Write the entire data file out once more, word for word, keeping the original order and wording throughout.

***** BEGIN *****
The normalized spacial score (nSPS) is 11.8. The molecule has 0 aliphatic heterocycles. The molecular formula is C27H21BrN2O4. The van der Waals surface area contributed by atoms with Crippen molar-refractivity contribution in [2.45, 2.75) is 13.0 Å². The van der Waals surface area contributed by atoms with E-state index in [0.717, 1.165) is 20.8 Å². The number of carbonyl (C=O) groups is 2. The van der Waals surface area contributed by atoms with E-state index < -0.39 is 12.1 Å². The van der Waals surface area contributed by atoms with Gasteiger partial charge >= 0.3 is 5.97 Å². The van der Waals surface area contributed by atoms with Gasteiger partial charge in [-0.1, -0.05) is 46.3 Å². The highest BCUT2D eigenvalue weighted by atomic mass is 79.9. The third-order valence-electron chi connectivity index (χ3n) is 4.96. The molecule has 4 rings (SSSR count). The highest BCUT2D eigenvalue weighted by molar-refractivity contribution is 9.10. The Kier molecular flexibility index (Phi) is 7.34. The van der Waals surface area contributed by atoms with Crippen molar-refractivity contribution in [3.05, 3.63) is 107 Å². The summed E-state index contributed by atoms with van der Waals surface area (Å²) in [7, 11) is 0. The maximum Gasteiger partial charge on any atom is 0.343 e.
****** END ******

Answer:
The normalized spacial score (nSPS) is 11.8. The molecule has 0 aliphatic heterocycles. The molecular formula is C27H21BrN2O4. The van der Waals surface area contributed by atoms with Crippen molar-refractivity contribution in [2.45, 2.75) is 13.0 Å². The van der Waals surface area contributed by atoms with E-state index in [0.717, 1.165) is 20.8 Å². The number of carbonyl (C=O) groups is 2. The van der Waals surface area contributed by atoms with E-state index < -0.39 is 12.1 Å². The van der Waals surface area contributed by atoms with Gasteiger partial charge >= 0.3 is 5.97 Å². The van der Waals surface area contributed by atoms with Gasteiger partial charge in [-0.1, -0.05) is 46.3 Å². The highest BCUT2D eigenvalue weighted by atomic mass is 79.9. The third-order valence-electron chi connectivity index (χ3n) is 4.96. The molecule has 4 rings (SSSR count). The highest BCUT2D eigenvalue weighted by molar-refractivity contribution is 9.10. The Kier molecular flexibility index (Phi) is 7.34. The van der Waals surface area contributed by atoms with Crippen molar-refractivity contribution in [3.05, 3.63) is 107 Å². The summed E-state index contributed by atoms with van der Waals surface area (Å²) in [7, 11) is 0. The maximum Gasteiger partial charge on any atom is 0.343 e.